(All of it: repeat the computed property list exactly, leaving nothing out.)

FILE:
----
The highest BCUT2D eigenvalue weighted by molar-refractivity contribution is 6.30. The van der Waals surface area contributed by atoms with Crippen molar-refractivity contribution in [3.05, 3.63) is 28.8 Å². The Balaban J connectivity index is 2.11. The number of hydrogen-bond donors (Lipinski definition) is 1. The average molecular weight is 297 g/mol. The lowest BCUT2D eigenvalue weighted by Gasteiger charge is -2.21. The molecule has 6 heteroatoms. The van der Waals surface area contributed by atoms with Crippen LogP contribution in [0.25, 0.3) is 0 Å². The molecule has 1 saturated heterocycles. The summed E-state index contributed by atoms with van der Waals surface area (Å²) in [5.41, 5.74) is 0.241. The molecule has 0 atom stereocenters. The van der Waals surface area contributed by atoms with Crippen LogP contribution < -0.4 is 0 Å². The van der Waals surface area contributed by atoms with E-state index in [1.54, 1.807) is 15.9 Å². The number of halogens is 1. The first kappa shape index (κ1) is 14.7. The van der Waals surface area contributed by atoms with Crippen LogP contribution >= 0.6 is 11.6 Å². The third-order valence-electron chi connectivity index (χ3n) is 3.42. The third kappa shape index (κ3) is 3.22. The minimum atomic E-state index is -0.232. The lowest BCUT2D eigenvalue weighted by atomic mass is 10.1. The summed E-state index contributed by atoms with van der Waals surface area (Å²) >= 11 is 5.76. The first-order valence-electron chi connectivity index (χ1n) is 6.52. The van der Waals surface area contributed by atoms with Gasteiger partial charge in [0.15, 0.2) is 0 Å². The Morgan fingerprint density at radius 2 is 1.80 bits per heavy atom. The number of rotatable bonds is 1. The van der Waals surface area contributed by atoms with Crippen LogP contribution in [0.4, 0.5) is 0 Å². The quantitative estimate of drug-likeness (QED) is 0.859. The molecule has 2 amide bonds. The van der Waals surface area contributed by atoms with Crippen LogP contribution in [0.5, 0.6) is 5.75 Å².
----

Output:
The highest BCUT2D eigenvalue weighted by molar-refractivity contribution is 6.30. The van der Waals surface area contributed by atoms with Crippen molar-refractivity contribution in [3.05, 3.63) is 28.8 Å². The Balaban J connectivity index is 2.11. The number of hydrogen-bond donors (Lipinski definition) is 1. The average molecular weight is 297 g/mol. The lowest BCUT2D eigenvalue weighted by Gasteiger charge is -2.21. The molecule has 6 heteroatoms. The van der Waals surface area contributed by atoms with Crippen LogP contribution in [0.25, 0.3) is 0 Å². The molecule has 1 saturated heterocycles. The summed E-state index contributed by atoms with van der Waals surface area (Å²) in [5.41, 5.74) is 0.241. The molecule has 0 atom stereocenters. The van der Waals surface area contributed by atoms with Crippen LogP contribution < -0.4 is 0 Å². The van der Waals surface area contributed by atoms with E-state index in [1.54, 1.807) is 15.9 Å². The number of halogens is 1. The first kappa shape index (κ1) is 14.7. The van der Waals surface area contributed by atoms with Crippen LogP contribution >= 0.6 is 11.6 Å². The third-order valence-electron chi connectivity index (χ3n) is 3.42. The third kappa shape index (κ3) is 3.22. The minimum atomic E-state index is -0.232. The lowest BCUT2D eigenvalue weighted by atomic mass is 10.1. The summed E-state index contributed by atoms with van der Waals surface area (Å²) >= 11 is 5.76. The first-order valence-electron chi connectivity index (χ1n) is 6.52. The van der Waals surface area contributed by atoms with Gasteiger partial charge in [0.15, 0.2) is 0 Å². The Morgan fingerprint density at radius 2 is 1.80 bits per heavy atom. The number of rotatable bonds is 1. The van der Waals surface area contributed by atoms with Crippen LogP contribution in [0.4, 0.5) is 0 Å². The quantitative estimate of drug-likeness (QED) is 0.859. The molecule has 2 amide bonds. The van der Waals surface area contributed by atoms with Crippen LogP contribution in [0.5, 0.6) is 5.75 Å².